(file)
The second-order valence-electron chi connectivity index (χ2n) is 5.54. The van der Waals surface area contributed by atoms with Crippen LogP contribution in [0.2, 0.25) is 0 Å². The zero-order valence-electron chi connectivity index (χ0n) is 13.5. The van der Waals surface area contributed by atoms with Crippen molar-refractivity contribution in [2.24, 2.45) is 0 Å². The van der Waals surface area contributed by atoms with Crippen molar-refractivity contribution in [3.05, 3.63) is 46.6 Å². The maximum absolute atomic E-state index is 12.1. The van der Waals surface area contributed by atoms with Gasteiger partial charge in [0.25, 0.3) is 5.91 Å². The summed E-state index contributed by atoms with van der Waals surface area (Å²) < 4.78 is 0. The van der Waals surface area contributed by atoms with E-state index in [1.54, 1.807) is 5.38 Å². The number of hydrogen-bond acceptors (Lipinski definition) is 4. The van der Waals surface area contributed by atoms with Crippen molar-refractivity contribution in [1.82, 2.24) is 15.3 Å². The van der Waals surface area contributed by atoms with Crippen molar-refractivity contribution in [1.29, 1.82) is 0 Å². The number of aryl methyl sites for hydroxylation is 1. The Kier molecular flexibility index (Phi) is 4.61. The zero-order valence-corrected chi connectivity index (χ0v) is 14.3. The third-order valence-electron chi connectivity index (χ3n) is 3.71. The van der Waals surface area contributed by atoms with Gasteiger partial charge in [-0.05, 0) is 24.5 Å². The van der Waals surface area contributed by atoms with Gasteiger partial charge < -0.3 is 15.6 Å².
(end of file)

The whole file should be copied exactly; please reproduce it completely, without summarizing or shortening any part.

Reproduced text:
The second-order valence-electron chi connectivity index (χ2n) is 5.54. The van der Waals surface area contributed by atoms with Crippen LogP contribution in [0.2, 0.25) is 0 Å². The zero-order valence-electron chi connectivity index (χ0n) is 13.5. The van der Waals surface area contributed by atoms with Crippen molar-refractivity contribution in [2.24, 2.45) is 0 Å². The van der Waals surface area contributed by atoms with Crippen molar-refractivity contribution in [3.05, 3.63) is 46.6 Å². The maximum absolute atomic E-state index is 12.1. The van der Waals surface area contributed by atoms with Gasteiger partial charge in [0.25, 0.3) is 5.91 Å². The summed E-state index contributed by atoms with van der Waals surface area (Å²) < 4.78 is 0. The van der Waals surface area contributed by atoms with E-state index in [1.54, 1.807) is 5.38 Å². The number of hydrogen-bond acceptors (Lipinski definition) is 4. The van der Waals surface area contributed by atoms with Crippen molar-refractivity contribution in [1.82, 2.24) is 15.3 Å². The van der Waals surface area contributed by atoms with Crippen molar-refractivity contribution in [1.29, 1.82) is 0 Å². The number of aryl methyl sites for hydroxylation is 1. The Kier molecular flexibility index (Phi) is 4.61. The zero-order valence-corrected chi connectivity index (χ0v) is 14.3. The third-order valence-electron chi connectivity index (χ3n) is 3.71. The van der Waals surface area contributed by atoms with Gasteiger partial charge in [-0.05, 0) is 24.5 Å². The van der Waals surface area contributed by atoms with Gasteiger partial charge < -0.3 is 15.6 Å².